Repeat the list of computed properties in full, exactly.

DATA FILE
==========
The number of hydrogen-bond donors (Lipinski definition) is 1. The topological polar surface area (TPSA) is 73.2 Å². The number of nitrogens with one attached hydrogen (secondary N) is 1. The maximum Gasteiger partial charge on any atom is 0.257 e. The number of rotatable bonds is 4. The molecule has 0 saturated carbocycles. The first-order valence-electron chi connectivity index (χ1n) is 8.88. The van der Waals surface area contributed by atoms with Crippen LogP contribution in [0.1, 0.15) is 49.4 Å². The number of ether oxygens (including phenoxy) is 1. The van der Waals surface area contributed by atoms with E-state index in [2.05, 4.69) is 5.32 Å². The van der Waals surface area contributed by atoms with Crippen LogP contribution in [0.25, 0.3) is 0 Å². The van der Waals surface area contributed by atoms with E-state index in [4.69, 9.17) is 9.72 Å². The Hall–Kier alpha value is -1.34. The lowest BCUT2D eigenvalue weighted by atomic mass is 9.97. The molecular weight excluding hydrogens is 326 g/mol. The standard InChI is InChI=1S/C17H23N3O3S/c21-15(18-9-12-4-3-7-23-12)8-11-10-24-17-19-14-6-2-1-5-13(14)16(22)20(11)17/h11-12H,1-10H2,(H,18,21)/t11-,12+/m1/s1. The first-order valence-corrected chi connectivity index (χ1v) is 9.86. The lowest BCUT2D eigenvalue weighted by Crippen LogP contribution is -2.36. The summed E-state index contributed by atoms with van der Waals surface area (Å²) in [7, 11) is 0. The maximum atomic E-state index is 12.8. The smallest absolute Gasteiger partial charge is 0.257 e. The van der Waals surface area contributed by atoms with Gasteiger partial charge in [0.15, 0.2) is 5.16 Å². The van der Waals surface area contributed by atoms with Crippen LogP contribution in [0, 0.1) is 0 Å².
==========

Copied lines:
The number of hydrogen-bond donors (Lipinski definition) is 1. The topological polar surface area (TPSA) is 73.2 Å². The number of nitrogens with one attached hydrogen (secondary N) is 1. The maximum Gasteiger partial charge on any atom is 0.257 e. The number of rotatable bonds is 4. The molecule has 0 saturated carbocycles. The first-order valence-electron chi connectivity index (χ1n) is 8.88. The van der Waals surface area contributed by atoms with Crippen LogP contribution in [0.1, 0.15) is 49.4 Å². The number of ether oxygens (including phenoxy) is 1. The van der Waals surface area contributed by atoms with E-state index in [2.05, 4.69) is 5.32 Å². The van der Waals surface area contributed by atoms with Crippen LogP contribution in [0.25, 0.3) is 0 Å². The van der Waals surface area contributed by atoms with E-state index in [4.69, 9.17) is 9.72 Å². The Hall–Kier alpha value is -1.34. The lowest BCUT2D eigenvalue weighted by atomic mass is 9.97. The molecular weight excluding hydrogens is 326 g/mol. The standard InChI is InChI=1S/C17H23N3O3S/c21-15(18-9-12-4-3-7-23-12)8-11-10-24-17-19-14-6-2-1-5-13(14)16(22)20(11)17/h11-12H,1-10H2,(H,18,21)/t11-,12+/m1/s1. The first-order valence-corrected chi connectivity index (χ1v) is 9.86. The lowest BCUT2D eigenvalue weighted by Crippen LogP contribution is -2.36. The summed E-state index contributed by atoms with van der Waals surface area (Å²) in [7, 11) is 0. The maximum atomic E-state index is 12.8. The smallest absolute Gasteiger partial charge is 0.257 e. The van der Waals surface area contributed by atoms with Gasteiger partial charge in [0.15, 0.2) is 5.16 Å². The van der Waals surface area contributed by atoms with Crippen LogP contribution in [0, 0.1) is 0 Å².